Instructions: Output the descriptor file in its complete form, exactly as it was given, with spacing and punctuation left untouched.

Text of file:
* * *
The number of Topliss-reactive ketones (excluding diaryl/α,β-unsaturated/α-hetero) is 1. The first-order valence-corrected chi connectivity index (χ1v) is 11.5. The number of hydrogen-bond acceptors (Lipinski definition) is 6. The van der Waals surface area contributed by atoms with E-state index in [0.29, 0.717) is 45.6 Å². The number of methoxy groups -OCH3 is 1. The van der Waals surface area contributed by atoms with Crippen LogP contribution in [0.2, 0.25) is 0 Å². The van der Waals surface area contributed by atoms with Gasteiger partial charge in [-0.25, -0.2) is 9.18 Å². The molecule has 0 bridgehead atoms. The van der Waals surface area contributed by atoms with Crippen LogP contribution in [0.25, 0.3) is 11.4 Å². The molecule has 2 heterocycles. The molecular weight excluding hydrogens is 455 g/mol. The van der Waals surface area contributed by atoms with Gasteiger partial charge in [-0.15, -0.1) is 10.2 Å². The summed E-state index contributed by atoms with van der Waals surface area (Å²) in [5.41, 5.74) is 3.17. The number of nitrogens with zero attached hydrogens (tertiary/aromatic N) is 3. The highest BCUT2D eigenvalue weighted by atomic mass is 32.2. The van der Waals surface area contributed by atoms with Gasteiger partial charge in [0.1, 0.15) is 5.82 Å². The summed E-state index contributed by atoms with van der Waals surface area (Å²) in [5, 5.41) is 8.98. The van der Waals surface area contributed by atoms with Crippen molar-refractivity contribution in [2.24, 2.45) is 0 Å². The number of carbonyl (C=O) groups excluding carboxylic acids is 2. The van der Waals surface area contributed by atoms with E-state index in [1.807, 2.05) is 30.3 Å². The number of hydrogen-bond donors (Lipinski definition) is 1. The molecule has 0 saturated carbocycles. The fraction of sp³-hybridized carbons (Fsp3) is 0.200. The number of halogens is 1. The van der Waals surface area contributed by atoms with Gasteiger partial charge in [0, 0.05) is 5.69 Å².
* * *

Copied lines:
The number of Topliss-reactive ketones (excluding diaryl/α,β-unsaturated/α-hetero) is 1. The first-order valence-corrected chi connectivity index (χ1v) is 11.5. The number of hydrogen-bond acceptors (Lipinski definition) is 6. The van der Waals surface area contributed by atoms with E-state index in [0.29, 0.717) is 45.6 Å². The number of methoxy groups -OCH3 is 1. The van der Waals surface area contributed by atoms with Crippen LogP contribution in [0.2, 0.25) is 0 Å². The van der Waals surface area contributed by atoms with Gasteiger partial charge in [-0.25, -0.2) is 9.18 Å². The molecule has 0 bridgehead atoms. The van der Waals surface area contributed by atoms with Crippen LogP contribution in [0.25, 0.3) is 11.4 Å². The molecule has 2 heterocycles. The molecular weight excluding hydrogens is 455 g/mol. The van der Waals surface area contributed by atoms with Gasteiger partial charge in [-0.15, -0.1) is 10.2 Å². The summed E-state index contributed by atoms with van der Waals surface area (Å²) in [5.41, 5.74) is 3.17. The number of nitrogens with zero attached hydrogens (tertiary/aromatic N) is 3. The highest BCUT2D eigenvalue weighted by atomic mass is 32.2. The van der Waals surface area contributed by atoms with Gasteiger partial charge in [0.1, 0.15) is 5.82 Å². The summed E-state index contributed by atoms with van der Waals surface area (Å²) in [5, 5.41) is 8.98. The van der Waals surface area contributed by atoms with Crippen molar-refractivity contribution in [2.24, 2.45) is 0 Å². The number of carbonyl (C=O) groups excluding carboxylic acids is 2. The van der Waals surface area contributed by atoms with E-state index in [1.807, 2.05) is 30.3 Å². The number of hydrogen-bond donors (Lipinski definition) is 1. The molecule has 0 saturated carbocycles. The fraction of sp³-hybridized carbons (Fsp3) is 0.200. The number of halogens is 1. The van der Waals surface area contributed by atoms with Gasteiger partial charge in [0, 0.05) is 5.69 Å².